Eating your way back to a healthy head of hair
Diet plays a vital role in our health. It’s no different for our hair.
Many of the vitamins and nutrients our body needs to function also play a major role in combating hair loss.
While the treatment we provide will encourage new hair growth, a correct diet is important in keeping your new head of hair gorgeous and healthy.
We all take for granted the fortifying properties of vitamin D, commonly known to regulate calcium in the body, supporting good bone health.
What most people forget is that vitamin D inhibits the spread of DHT around the scalp by strengthening the skin, therefore reducing the damage DHT can do. As a secondary affect, once the DHT has been removed, vitamin D promotes the growth of new stronger and thicker hair.
Vitamin D can be readily sourced from cheese, eggs and enriched milk. For those with lactose intolerances other good sources are kale, spinach and salmon.
B12, found in red meat, liver, eggs and mackerel, is needed by our bodies to produce red blood cells as well as processing folic acid.
The hair follicle needs plenty of B12 in the process of producing new hairs, while maintaining the health of existing ones.
Vitamin B12 not only encourages growth but actually inhibits the production of DHT,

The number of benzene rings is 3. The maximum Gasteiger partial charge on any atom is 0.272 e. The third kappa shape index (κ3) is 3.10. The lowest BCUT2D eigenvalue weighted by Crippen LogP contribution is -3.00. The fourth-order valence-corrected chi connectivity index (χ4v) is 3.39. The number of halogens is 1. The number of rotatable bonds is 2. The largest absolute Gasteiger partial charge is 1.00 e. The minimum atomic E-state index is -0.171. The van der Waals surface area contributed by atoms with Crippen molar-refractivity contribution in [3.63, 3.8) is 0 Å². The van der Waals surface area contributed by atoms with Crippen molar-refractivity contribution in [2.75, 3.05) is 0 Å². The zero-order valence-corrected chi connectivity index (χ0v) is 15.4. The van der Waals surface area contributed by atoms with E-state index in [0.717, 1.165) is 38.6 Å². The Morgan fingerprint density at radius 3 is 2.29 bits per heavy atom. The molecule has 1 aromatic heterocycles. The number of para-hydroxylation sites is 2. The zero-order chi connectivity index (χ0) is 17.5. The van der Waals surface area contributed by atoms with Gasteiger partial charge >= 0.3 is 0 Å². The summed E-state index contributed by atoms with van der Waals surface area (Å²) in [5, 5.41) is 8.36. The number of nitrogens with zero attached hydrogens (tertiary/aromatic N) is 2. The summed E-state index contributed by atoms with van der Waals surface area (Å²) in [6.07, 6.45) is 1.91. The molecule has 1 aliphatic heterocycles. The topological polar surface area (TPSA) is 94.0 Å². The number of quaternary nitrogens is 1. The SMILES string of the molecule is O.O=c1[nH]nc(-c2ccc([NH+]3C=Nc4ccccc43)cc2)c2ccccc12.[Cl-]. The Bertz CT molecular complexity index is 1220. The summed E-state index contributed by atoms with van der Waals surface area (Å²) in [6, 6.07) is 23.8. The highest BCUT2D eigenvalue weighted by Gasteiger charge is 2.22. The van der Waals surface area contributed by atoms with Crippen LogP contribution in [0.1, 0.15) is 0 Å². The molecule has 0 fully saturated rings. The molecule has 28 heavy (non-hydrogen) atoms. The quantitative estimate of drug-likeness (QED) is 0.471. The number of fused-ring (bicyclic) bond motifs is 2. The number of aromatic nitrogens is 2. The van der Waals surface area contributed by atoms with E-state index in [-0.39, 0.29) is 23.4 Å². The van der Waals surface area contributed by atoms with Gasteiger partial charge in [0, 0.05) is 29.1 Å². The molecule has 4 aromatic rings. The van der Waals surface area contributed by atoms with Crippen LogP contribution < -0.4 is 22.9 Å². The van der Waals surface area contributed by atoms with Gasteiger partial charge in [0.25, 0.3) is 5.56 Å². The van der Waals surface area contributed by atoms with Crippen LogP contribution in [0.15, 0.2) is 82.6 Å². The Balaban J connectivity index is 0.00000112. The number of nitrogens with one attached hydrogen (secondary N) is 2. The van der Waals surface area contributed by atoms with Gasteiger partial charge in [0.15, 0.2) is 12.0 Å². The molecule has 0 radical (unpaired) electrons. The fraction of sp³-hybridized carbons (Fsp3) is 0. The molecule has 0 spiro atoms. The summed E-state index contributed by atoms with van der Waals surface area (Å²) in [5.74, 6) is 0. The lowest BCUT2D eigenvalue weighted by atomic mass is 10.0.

For vegans there are alternatives such as soy drinks, yogurts and certain cereals (you’ll have to check the box.)
More commonly known as folic acid, this nutrient is essential in the growth of your hair. You have to consume a good amount to see a visible result, but thanks to the availability of folate this is not a problem.
Folic acid is found naturally in citrus fruit, whole grain pastas, a wide range of beans and leafy green vegetables.
Studies have proven folic acid triggers new hair growth and aids in maintenance.
Calcium is as important to your hair as it is to your body.
It directly combats DHT at the source, inhibiting production. Calcium produces a compound called 5-alpha-pregnanedione that boosts estrogens to regulate the level of testosterone in your body.
Through this regulation, it reduces the amount of testosterone that can be converted into DHT.
The range of food containing calcium is wide, reducing dietary limitations. Along with the obvious milk, cheese and yogurt, there are options such as sardines and salmon, oranges especially but really any citrus fruit. Spinach and kale feature again.
This vitamin is normally thought of as promoting eye health, also supporting the immune system.
Vitamin A is equally useful for triggering the growth of hair cells.
Like calcium, it restricts the movement of DHT, but blocks the DHT receptors in the scalp increasing your chances of resolving your hair loss problem.
Carrots are a good source of vitamin A, as are kale, sweet potatoes, squash, apricots, mangoes and tuna.
Iron is required for major functions of the body.
It makes up the haemoglobin that carries oxygen around your bloodstream, supplying your organs including your scalp. That is why iron is so effective in combating hair loss. The oxygen carried by haemoglobin weakens DHT through the exposure.
This is not a hard nutrient to acquire, found in beef and chicken liver, fish such as tuna and halibut. For those with an aversion to meat based products, broccoli is a good source as is whole grain rice and cooked beans.